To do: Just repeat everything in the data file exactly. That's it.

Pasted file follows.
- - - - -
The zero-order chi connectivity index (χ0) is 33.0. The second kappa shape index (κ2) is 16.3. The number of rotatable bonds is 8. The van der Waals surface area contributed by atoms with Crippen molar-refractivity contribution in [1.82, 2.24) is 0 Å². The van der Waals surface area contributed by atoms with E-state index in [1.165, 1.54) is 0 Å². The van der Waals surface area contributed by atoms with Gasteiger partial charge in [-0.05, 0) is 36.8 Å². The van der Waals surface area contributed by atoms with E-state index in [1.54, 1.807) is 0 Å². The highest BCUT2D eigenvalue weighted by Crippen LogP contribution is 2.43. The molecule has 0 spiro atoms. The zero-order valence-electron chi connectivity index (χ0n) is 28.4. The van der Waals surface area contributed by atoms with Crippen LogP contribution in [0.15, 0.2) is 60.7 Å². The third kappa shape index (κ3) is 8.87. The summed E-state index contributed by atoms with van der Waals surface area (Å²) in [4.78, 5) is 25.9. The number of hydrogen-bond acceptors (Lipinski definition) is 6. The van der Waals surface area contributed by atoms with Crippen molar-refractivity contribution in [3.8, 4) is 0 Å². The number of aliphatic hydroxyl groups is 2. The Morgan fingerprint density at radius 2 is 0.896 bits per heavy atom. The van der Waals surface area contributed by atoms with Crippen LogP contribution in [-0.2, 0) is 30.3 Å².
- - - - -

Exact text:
The zero-order chi connectivity index (χ0) is 33.0. The second kappa shape index (κ2) is 16.3. The number of rotatable bonds is 8. The van der Waals surface area contributed by atoms with Crippen molar-refractivity contribution in [1.82, 2.24) is 0 Å². The van der Waals surface area contributed by atoms with E-state index in [1.165, 1.54) is 0 Å². The van der Waals surface area contributed by atoms with Gasteiger partial charge in [-0.05, 0) is 36.8 Å². The van der Waals surface area contributed by atoms with E-state index in [1.54, 1.807) is 0 Å². The highest BCUT2D eigenvalue weighted by Crippen LogP contribution is 2.43. The molecule has 0 spiro atoms. The zero-order valence-electron chi connectivity index (χ0n) is 28.4. The van der Waals surface area contributed by atoms with Crippen LogP contribution in [0.15, 0.2) is 60.7 Å². The third kappa shape index (κ3) is 8.87. The summed E-state index contributed by atoms with van der Waals surface area (Å²) in [4.78, 5) is 25.9. The number of hydrogen-bond acceptors (Lipinski definition) is 6. The van der Waals surface area contributed by atoms with Crippen molar-refractivity contribution in [3.8, 4) is 0 Å². The number of aliphatic hydroxyl groups is 2. The Morgan fingerprint density at radius 2 is 0.896 bits per heavy atom. The van der Waals surface area contributed by atoms with Crippen LogP contribution in [-0.2, 0) is 30.3 Å².